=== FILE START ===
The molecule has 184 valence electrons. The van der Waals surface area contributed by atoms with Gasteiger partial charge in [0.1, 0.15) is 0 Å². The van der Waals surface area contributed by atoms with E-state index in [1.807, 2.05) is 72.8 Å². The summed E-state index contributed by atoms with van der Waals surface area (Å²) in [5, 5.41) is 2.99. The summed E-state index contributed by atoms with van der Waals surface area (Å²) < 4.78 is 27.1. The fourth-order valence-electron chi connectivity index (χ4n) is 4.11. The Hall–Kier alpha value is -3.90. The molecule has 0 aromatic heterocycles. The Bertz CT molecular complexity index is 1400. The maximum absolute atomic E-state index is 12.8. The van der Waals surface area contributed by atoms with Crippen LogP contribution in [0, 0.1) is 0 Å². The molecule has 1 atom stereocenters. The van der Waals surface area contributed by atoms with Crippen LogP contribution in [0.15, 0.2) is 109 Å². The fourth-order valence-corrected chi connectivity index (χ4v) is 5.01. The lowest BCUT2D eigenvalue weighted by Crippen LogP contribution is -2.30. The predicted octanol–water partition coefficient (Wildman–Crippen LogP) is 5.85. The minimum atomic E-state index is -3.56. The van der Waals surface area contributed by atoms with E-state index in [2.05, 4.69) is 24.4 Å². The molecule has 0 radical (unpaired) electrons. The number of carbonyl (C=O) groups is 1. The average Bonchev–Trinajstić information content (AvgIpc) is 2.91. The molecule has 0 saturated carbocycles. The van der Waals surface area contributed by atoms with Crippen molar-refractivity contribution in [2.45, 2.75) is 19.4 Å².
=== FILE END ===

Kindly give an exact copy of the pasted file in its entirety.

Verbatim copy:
The molecule has 184 valence electrons. The van der Waals surface area contributed by atoms with Gasteiger partial charge in [0.1, 0.15) is 0 Å². The van der Waals surface area contributed by atoms with E-state index in [1.807, 2.05) is 72.8 Å². The summed E-state index contributed by atoms with van der Waals surface area (Å²) in [5, 5.41) is 2.99. The summed E-state index contributed by atoms with van der Waals surface area (Å²) < 4.78 is 27.1. The fourth-order valence-electron chi connectivity index (χ4n) is 4.11. The Hall–Kier alpha value is -3.90. The molecule has 0 aromatic heterocycles. The Bertz CT molecular complexity index is 1400. The maximum absolute atomic E-state index is 12.8. The van der Waals surface area contributed by atoms with Crippen LogP contribution in [0, 0.1) is 0 Å². The molecule has 1 atom stereocenters. The van der Waals surface area contributed by atoms with Crippen LogP contribution in [0.15, 0.2) is 109 Å². The fourth-order valence-corrected chi connectivity index (χ4v) is 5.01. The lowest BCUT2D eigenvalue weighted by Crippen LogP contribution is -2.30. The predicted octanol–water partition coefficient (Wildman–Crippen LogP) is 5.85. The minimum atomic E-state index is -3.56. The van der Waals surface area contributed by atoms with E-state index in [2.05, 4.69) is 24.4 Å². The molecule has 0 radical (unpaired) electrons. The number of carbonyl (C=O) groups is 1. The average Bonchev–Trinajstić information content (AvgIpc) is 2.91. The molecule has 0 saturated carbocycles. The van der Waals surface area contributed by atoms with Crippen molar-refractivity contribution in [2.45, 2.75) is 19.4 Å².